An unusual localization of retroperitoneal paraganglioma: a case report
An unusual localization of retroperitoneal paraganglioma: a case report
Mohamed Said Belhamidi1,&, Moulay Brahim Ratbi1, Mohamed Tarchouli1, Tariq Adioui1, Abdelmounaim Ait Ali1, Aziz Zentar1, Khalid Sair1
1Department of General Surgery, Mohamed V Military Teaching Hospital, Mohamed V-Souissi University, Rabat, Morocco
Mohamed Said Belhamidi, Department of General Surgery, Mohamed V Military Teaching Hospital, Mohamed V-Souissi University, Rabat, Morocco
Paragangliomas are rare tumors arising from extra-adrenal chromaffine tissues. The diagnosis of non-functional retroperitoneal paraganglioma and its surgical management can be difficult. We report a case of a retroperitoneal paragangliomaof an unusual localization that renders the surgery more challenging. A 40 year-old woman presented to our department with a four-month history of upper quadrant pain with no vomiting, no fever, nor jaundice. Physical examination was normal. Ultrasonography showed a retro duodenal homogenous mass and computed tomographyscan showed a well-circumscribed round mass of heterogeneous density, which was in close contact with the aorta and the left kidney vein. Laboratory tests were normal. The patient underwent surgical management. The surgical exploration found a retroperitoneal tumor that was encapsulated and showing intimate contact with the abdominal aorta. We performed a complete resection of the tumor. Histological examination of the surgical specimen revealed a paraganglioma. The post operative course was uneventful. Paragangliomas are rare tumors. They can be asymptomatic for a long time and thus be diagnosed at late stage. A follow-up of patients is then essential. Surgical treatment is the only radical treatment and should be performed even in paragangliomas in close contact with the great vessels.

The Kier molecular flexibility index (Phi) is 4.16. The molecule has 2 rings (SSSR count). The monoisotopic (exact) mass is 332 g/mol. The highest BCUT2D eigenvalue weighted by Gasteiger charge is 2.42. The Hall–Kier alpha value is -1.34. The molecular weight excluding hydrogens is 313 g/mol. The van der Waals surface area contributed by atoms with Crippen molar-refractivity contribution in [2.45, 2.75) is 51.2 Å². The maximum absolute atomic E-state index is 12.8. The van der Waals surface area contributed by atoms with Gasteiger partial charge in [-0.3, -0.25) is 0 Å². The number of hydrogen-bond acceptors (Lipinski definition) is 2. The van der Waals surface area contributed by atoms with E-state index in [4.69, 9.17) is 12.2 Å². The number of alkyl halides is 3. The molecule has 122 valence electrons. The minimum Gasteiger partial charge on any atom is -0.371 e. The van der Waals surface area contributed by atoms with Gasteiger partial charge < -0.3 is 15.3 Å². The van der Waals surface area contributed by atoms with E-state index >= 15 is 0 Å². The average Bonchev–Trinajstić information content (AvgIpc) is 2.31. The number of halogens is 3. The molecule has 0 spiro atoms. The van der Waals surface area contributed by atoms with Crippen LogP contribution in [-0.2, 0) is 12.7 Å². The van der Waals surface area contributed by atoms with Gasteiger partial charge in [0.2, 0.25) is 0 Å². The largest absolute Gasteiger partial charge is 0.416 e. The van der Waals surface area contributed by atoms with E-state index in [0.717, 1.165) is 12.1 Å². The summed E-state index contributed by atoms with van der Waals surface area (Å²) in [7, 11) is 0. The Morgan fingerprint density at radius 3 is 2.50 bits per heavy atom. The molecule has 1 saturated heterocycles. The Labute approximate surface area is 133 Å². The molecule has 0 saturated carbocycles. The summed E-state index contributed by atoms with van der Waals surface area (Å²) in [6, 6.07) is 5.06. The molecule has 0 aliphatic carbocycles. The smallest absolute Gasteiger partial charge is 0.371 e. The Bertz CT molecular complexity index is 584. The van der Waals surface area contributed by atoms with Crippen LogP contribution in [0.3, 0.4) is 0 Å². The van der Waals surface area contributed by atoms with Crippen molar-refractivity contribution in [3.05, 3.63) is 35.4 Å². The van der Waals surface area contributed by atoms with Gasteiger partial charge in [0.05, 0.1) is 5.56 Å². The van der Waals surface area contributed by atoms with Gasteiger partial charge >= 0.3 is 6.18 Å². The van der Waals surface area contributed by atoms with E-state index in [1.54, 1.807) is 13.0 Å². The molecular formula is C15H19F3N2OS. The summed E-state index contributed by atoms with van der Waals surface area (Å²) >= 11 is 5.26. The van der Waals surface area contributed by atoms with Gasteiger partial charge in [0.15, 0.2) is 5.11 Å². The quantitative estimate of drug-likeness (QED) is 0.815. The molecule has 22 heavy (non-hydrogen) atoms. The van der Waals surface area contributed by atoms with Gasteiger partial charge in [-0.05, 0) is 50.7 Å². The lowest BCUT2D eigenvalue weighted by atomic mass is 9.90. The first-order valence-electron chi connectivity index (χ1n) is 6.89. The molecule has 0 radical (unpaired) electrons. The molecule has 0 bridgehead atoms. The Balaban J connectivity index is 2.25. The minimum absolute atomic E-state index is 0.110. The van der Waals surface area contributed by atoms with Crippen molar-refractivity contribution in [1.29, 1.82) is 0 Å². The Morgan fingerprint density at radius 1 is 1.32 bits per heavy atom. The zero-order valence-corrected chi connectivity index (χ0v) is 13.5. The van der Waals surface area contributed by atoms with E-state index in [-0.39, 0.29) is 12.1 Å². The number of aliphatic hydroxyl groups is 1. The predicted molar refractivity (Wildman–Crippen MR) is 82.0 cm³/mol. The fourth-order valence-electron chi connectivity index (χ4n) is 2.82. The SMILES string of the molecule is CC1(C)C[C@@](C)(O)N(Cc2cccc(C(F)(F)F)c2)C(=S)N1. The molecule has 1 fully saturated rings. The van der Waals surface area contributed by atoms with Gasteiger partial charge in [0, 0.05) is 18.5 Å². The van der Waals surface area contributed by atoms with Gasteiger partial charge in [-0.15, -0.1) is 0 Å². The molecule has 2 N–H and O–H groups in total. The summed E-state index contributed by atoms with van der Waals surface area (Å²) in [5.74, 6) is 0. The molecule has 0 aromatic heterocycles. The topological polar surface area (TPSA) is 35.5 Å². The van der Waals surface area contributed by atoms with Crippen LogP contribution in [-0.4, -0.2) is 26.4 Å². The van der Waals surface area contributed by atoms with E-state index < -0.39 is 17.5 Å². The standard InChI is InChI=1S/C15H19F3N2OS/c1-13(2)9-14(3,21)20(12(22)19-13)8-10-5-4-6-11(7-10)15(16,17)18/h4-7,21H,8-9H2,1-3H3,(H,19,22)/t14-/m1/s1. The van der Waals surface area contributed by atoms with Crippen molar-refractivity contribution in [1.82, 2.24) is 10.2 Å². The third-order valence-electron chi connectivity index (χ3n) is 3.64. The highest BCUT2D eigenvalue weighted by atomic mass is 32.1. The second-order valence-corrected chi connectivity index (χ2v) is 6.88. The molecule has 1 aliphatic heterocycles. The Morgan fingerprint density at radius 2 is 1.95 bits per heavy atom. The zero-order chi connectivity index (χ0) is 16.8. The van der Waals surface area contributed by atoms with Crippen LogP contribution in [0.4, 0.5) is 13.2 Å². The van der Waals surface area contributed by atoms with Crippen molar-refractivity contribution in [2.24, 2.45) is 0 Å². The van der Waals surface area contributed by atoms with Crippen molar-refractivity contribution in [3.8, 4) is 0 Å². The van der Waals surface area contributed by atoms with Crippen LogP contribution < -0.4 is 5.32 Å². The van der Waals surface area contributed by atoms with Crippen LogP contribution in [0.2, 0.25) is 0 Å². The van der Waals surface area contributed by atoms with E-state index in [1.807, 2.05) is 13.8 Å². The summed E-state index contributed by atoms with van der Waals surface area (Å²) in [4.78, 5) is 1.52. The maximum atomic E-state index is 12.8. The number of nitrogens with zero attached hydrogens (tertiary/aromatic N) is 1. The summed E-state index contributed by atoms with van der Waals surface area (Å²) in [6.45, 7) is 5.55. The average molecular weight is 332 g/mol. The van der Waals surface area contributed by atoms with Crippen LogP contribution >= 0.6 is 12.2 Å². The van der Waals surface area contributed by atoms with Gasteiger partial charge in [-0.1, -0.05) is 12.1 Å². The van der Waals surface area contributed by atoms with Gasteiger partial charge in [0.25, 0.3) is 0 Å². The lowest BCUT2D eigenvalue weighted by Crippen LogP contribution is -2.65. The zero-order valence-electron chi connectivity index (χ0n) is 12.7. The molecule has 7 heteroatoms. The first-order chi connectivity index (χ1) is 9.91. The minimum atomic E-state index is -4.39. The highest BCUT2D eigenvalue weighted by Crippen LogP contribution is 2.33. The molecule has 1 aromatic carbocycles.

Paragangliomas are rare tumors arising from extra-adrenal chromaffine tissues, that is the paraganglia, which are widely distributed near or within the autonomic nervous system in a variety of retroperitoneal sites and in the sympathetic ganglia of various viscera. All paragangliomas are believed to be derivedfrom the neural crest; they can synthesize and store catecholamines. The diagnosis of non-functional retroperitoneal paraganglioma and its surgical management can be difficult. We report a case of a retroperitoneal paraganglioma of an unusual localization that renders the surgery more challenging.
A 40 year-old woman presented with a four-month history of upper quadrant pain with no vomitingnor jaundice. On examination, the patient had slight tenderness in the upper right quadrant with no palpable mass. She was afebrile with no pallor, no pedal edema nor peripheral lymphadenopathy. Ultrasonography showed a retro duodenal homogenous round mass, with no intra hepatic or common bile ducts dilatation. Abdominal computed tomography scan showed a well-circumscribed round mass of heterogeneous density that was in contact with the aorta and the left kidney vein (Figure 1). Laboratory tests showed leukocytosis and elevated C-reactive protein. Carcinoembryonic antigen and CA 19-9 were within normal range, methoxyl derivatives test were negative. The patient then underwent surgical management by a right subcostal approach. Per-operative exploration found a retroperitoneal tumor of about 8 cm in diameter that was soft and encapsulated. The tumor was in intimate contact with the abdominal aorta, the left renal vein, and the inferior vena cava (Figure 2). Aplane cleavage was found, that enabled us to performa complete resection of the tumor (Figure 3, Figure 4). Histological examination of the surgical specimen revealed a paraganglioma.The postoperative course was uneventful. The patient continued to be followed-up, regular physical and morphological examination (UltrasonographyAbdominal, computed tomography scan) did not find loco-regional recurrence or distant metastasis.